17th Conference on Air Sea Interaction


Influence of ocean surface processes on gas transfer during SO-GasEx

Christopher J. Zappa, Lamont-Doherty Earth Observatory, Columbia University, Palisades, NY; and W. McGillis, A. Cifuentes-Lorenzen, J. B. Edson, M. DeGrandpre, C. Sabine, L. Bariteau, and C. Fairall

The exchange of carbon dioxide and other trace gases across the air-sea interface plays an important role in global and regional biogeochemical cycles. The gas transfer velocity (k) is thought to be controlled by near-surface turbulence at low to moderate wind speeds and by bubble-mediated processes at higher wind speeds. At low to moderate wind speeds, small-scale waves including microbreaking disrupt the diffusive boundary layer, contribute to mixing at the surface, and enhance exchange. Likewise, at higher wind speeds, large-scale wave breaking, or whitecapping, generates mixing and additionally enhances gas transfer via bubble-mediated exchange. One parameterization for k based on the direct covariance fluxes from previous Gas Exchange Experiment in the North Atlantic is shown to have a cubic dependence on wind speed [Wanninkhof and McGillis, 1999]. That result supports the hypothesis that, if bubble mediated exchange is important, the transfer velocity should increase proportionally with whitecap coverage (e.g., Keeling [1993]), since whitecap coverage been shown to increase with at least a cubic dependence on wind speed (e.g., Monahan and O-Muircheartaigh [1980]). However, the very large uncertainties under high wind speed conditions limit the universality of this result and the role that breaking waves and bubble modulated transfer play in air-sea gas exchange.

Here, we present results of the combination of turbulence, deep-ocean wave statistics, whitecapping, and CO2 gas exchange measured during the Southern Ocean Gas Exchange Experiment (SO GasEx) with sustained conditions between 10-20 m s-1. Directional ocean wave spectra, significant wave height, peak wave period, and peak wave direction were obtained with a Wave and Surface Current Monitoring System (WaMoSŪ II). WaMoSŪ II also has the capability to resolve two-dimensional maps of surface elevation snapshots with the significant advantage of continuous availability of wave data in rough seas. In addition, significant wave height was measured using a laser altimeter as well as a nadir-looking microwave system. Oceanic turbulent kinetic energy dissipation rates were measured using a pulse-coherent Doppler sonar mounted at 2-m depth from a drifting surface buoy. Lastly, wave-breaking statistics and whitecapping coverage are reported using two high-resolution digital cameras. We present results of process studies that investigate the various models for gas transfer (e.g., Asher and Wanninkhof [1998], Woolf [2005], Zhao et al. [2003]) that incorporate turbulence, sea state, and wave-breaking statistics with the goal of developing a focused parameterization.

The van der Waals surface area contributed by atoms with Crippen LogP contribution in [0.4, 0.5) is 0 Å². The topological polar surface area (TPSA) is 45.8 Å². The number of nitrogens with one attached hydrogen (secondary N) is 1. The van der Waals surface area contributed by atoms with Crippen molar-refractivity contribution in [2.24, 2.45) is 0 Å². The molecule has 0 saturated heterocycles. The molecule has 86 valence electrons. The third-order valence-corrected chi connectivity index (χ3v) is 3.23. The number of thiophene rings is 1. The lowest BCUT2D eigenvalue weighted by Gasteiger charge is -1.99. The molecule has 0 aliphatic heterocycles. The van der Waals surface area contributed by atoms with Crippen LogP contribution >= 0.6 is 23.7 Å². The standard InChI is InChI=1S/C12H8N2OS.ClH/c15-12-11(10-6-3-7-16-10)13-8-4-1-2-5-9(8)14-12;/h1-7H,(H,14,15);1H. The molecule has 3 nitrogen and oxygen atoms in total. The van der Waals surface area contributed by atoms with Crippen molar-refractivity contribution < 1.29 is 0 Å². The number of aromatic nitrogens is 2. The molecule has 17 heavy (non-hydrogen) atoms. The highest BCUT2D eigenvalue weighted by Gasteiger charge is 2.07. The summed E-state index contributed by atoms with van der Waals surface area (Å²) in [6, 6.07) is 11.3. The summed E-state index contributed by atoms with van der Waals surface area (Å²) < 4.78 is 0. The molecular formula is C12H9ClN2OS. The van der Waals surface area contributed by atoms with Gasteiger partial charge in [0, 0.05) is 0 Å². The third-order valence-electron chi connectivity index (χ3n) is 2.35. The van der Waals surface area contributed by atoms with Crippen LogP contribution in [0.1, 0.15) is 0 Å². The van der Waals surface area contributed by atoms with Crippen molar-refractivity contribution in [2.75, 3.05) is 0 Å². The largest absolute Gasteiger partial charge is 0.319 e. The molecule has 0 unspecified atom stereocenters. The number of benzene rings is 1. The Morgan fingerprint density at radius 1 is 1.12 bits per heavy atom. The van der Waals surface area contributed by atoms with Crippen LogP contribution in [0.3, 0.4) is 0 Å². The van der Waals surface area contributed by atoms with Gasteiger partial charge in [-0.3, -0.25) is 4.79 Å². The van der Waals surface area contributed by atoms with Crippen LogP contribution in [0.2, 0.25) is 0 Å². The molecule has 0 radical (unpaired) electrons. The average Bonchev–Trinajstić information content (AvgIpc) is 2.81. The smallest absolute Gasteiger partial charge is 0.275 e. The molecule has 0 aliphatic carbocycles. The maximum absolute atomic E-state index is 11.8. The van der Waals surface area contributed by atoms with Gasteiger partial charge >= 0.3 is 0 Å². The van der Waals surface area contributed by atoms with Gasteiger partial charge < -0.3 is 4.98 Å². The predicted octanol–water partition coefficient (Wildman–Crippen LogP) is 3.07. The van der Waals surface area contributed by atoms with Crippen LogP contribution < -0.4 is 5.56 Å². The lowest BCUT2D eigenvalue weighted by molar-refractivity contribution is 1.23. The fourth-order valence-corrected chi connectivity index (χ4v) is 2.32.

wrf recordingRecorded presentation

Session 5, Sea Surface Physics, Including Waves, Whitecaps, and Aerosol Generation: 2. Laboratory, Field, and Satellite Observations
Tuesday, 28 September 2010, 10:30 AM-12:00 PM, Capitol AB

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